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PH sees no need to put Hague ruling in Code of Conduct

Pia Ranada
PH sees no need to put Hague ruling in Code of Conduct


Malacañang does not see how a decision by an international court nullifying China's claim in the South China Sea can be included in the Code of Conduct among claimants

MANILA, Philippines – Malacañang said on Thursday, November 16, that it does not see how the landmark legal victory of the Philippines against China can be included in the Code of Conduct to be negotiated by China and Southeast Asian countries.

Presidential Spokesman Harry Roque said in a Palace press briefing that because the ruling is only binding for the two countries involved, it has no place in a code that will apply to all other claimants, which include Vietnam, Malaysia, Indonesia, and Brunei.

“I don’t see how it will in fact figure in the Code of Conduct because code of conduct is what it is. And as I said, the arbitral ruling is binding on China and the Philippines only,” said Roque.

Roque, who previously taught international law, said there is “technically speaking, no jurisprudence” in international law thus the Hague ruling can’t be used as basis for the Code.

“What the Code could possibly adopt are the principles of freedom of navigation and the principles of overflight,” he said, since these are general principles of international law like the United Nations Convention on the Law of the Sea (UNCLOS).

Rallying point

Malacañang’s statement indicates an unwillingness by the Philippines to use the arbitral ruling to strengthen the Code of Conduct as protection against China’s aggression in the South China Sea.

The Aquino administration, which had filed the case against China, had intended the arbitral award as a way to get Southeast Asia as a region, and even the rest of the world, to rally against Beijing’s island-building and militarization in the disputed waters.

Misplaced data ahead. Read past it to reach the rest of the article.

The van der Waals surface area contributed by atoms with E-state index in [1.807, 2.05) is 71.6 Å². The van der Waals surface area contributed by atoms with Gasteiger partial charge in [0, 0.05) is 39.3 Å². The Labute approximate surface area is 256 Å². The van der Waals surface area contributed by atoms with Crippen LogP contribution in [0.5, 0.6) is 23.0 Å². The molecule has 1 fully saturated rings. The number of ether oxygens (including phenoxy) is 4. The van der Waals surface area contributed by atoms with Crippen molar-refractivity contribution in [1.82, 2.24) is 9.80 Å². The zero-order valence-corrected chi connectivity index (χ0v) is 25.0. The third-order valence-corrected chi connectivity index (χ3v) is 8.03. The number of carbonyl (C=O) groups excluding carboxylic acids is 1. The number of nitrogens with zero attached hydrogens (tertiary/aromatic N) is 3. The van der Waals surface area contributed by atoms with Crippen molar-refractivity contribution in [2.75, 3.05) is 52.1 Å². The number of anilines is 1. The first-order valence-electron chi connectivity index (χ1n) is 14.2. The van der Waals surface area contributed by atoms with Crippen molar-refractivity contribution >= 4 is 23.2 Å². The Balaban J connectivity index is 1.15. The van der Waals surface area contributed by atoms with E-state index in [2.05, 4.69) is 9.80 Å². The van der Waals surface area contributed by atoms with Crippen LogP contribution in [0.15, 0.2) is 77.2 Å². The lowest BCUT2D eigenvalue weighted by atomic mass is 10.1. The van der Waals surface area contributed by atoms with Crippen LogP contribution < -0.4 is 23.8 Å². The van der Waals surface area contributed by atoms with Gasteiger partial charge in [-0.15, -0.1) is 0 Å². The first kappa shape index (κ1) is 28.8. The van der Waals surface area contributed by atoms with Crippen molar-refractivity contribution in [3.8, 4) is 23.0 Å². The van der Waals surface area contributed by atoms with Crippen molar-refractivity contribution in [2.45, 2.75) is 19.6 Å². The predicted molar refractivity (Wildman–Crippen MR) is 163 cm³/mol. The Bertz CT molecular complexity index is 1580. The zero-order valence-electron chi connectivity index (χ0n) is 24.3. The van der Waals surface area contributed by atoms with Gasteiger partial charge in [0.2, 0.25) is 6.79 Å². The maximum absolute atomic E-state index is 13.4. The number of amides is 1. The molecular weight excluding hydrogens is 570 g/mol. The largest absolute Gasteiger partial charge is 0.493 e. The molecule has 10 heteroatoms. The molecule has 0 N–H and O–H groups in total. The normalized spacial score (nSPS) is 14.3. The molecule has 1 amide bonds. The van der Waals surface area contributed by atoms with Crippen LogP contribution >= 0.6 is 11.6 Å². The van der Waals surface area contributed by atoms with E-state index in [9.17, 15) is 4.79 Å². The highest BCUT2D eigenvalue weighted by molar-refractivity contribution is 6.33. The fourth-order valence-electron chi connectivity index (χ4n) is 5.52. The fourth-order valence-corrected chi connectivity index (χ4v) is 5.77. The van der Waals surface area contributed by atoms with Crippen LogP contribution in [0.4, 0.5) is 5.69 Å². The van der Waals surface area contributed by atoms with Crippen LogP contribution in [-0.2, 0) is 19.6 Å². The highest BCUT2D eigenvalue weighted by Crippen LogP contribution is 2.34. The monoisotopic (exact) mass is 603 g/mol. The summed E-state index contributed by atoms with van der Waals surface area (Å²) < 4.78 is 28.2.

Asia Maritime Transparency Initiative director Gregory Poling said in July 2016 that the arbitral award is “a victory for all concerned states,” even if the ruling is only binding upon the Philippines and China. (READ: How to enforce Hague ruling? PH counsel explains)

He said the decision’s striking down of the 9-dash line, China’s demarcation to claim the South China Sea, means the 9-dash line “is also illegitimate where it overlaps with the claims of Vietnam, Brunei, Malaysia, and Indonesia.”

Paul Reichler, the Philippines’ lead counsel against China, also said in July 2016 that the support of other coastal states in the region is crucial.

“If these other states stand up for their rights in the way that the Philippines has done, you’ll get the situation where all of the neighboring states are insisting that China withdraw its illegal claims and respect their legal rights which have been defined and recognized and acknowledged today, because those states have the same rights as the Philippines,” he said.

Malacañang’s statement is consistent with the Duterte administration’s line that it wants to keep the arbitral ruling between the Philippines and China. This is also the belief held by China.

 China believes that settling the South China Sea dispute should be limited to the “directly concerned countries.”

China opposes the “internationalization” of the dispute – which means bringing it to international fora like the ASEAN meetings.

True enough, there was no mention of the Hague ruling during the recently concluded ASEAN Summit hosted by the Philippines.

Instead, ASEAN and China announced they would start talks on the South China Sea Code of Conduct. –

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Pia Ranada

Pia Ranada is a senior reporter for Rappler covering Philippine politics and environmental issues. For tips and story suggestions, email her at